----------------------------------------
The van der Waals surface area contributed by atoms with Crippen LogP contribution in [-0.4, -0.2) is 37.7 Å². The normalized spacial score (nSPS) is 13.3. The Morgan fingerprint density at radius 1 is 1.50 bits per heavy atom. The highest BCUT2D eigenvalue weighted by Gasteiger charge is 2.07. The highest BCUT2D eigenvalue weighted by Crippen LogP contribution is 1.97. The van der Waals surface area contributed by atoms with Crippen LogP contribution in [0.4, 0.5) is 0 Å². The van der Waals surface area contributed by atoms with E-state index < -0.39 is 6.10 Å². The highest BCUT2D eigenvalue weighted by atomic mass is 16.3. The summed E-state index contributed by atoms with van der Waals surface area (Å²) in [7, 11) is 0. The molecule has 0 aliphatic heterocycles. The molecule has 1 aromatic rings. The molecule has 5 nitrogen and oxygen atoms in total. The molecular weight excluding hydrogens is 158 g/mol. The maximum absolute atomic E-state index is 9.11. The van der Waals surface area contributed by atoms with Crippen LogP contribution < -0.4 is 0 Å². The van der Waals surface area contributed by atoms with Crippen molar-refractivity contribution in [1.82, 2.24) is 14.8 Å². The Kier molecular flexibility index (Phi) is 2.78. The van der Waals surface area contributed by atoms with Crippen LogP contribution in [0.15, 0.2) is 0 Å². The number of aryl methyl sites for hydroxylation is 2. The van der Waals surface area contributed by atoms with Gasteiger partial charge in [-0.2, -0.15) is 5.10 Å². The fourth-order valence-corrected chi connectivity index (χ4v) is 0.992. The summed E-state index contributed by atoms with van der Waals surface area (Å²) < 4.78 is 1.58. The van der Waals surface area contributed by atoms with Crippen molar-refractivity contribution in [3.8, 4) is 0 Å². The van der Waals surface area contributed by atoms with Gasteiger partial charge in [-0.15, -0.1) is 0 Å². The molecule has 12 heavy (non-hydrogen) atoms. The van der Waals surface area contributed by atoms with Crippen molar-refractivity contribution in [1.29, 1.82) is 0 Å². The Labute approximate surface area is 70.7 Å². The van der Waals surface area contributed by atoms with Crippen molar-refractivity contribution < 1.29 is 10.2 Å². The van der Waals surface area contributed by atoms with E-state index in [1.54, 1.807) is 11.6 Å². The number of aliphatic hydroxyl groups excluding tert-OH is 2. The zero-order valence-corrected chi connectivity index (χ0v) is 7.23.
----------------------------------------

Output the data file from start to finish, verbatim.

The van der Waals surface area contributed by atoms with Crippen LogP contribution in [-0.4, -0.2) is 37.7 Å². The normalized spacial score (nSPS) is 13.3. The Morgan fingerprint density at radius 1 is 1.50 bits per heavy atom. The highest BCUT2D eigenvalue weighted by Gasteiger charge is 2.07. The highest BCUT2D eigenvalue weighted by Crippen LogP contribution is 1.97. The van der Waals surface area contributed by atoms with Crippen LogP contribution in [0.4, 0.5) is 0 Å². The van der Waals surface area contributed by atoms with E-state index < -0.39 is 6.10 Å². The highest BCUT2D eigenvalue weighted by atomic mass is 16.3. The summed E-state index contributed by atoms with van der Waals surface area (Å²) in [7, 11) is 0. The molecule has 0 aliphatic heterocycles. The molecule has 1 aromatic rings. The molecule has 5 nitrogen and oxygen atoms in total. The molecular weight excluding hydrogens is 158 g/mol. The maximum absolute atomic E-state index is 9.11. The van der Waals surface area contributed by atoms with Crippen LogP contribution < -0.4 is 0 Å². The van der Waals surface area contributed by atoms with Crippen molar-refractivity contribution in [1.82, 2.24) is 14.8 Å². The Kier molecular flexibility index (Phi) is 2.78. The van der Waals surface area contributed by atoms with Crippen LogP contribution in [0.15, 0.2) is 0 Å². The number of aryl methyl sites for hydroxylation is 2. The van der Waals surface area contributed by atoms with Gasteiger partial charge in [-0.2, -0.15) is 5.10 Å². The fourth-order valence-corrected chi connectivity index (χ4v) is 0.992. The summed E-state index contributed by atoms with van der Waals surface area (Å²) < 4.78 is 1.58. The van der Waals surface area contributed by atoms with Crippen molar-refractivity contribution in [3.8, 4) is 0 Å². The van der Waals surface area contributed by atoms with Gasteiger partial charge in [-0.15, -0.1) is 0 Å². The molecule has 12 heavy (non-hydrogen) atoms. The van der Waals surface area contributed by atoms with Crippen molar-refractivity contribution in [1.29, 1.82) is 0 Å². The Labute approximate surface area is 70.7 Å². The van der Waals surface area contributed by atoms with Crippen molar-refractivity contribution < 1.29 is 10.2 Å². The van der Waals surface area contributed by atoms with E-state index in [1.54, 1.807) is 11.6 Å². The number of aliphatic hydroxyl groups excluding tert-OH is 2. The zero-order valence-corrected chi connectivity index (χ0v) is 7.23.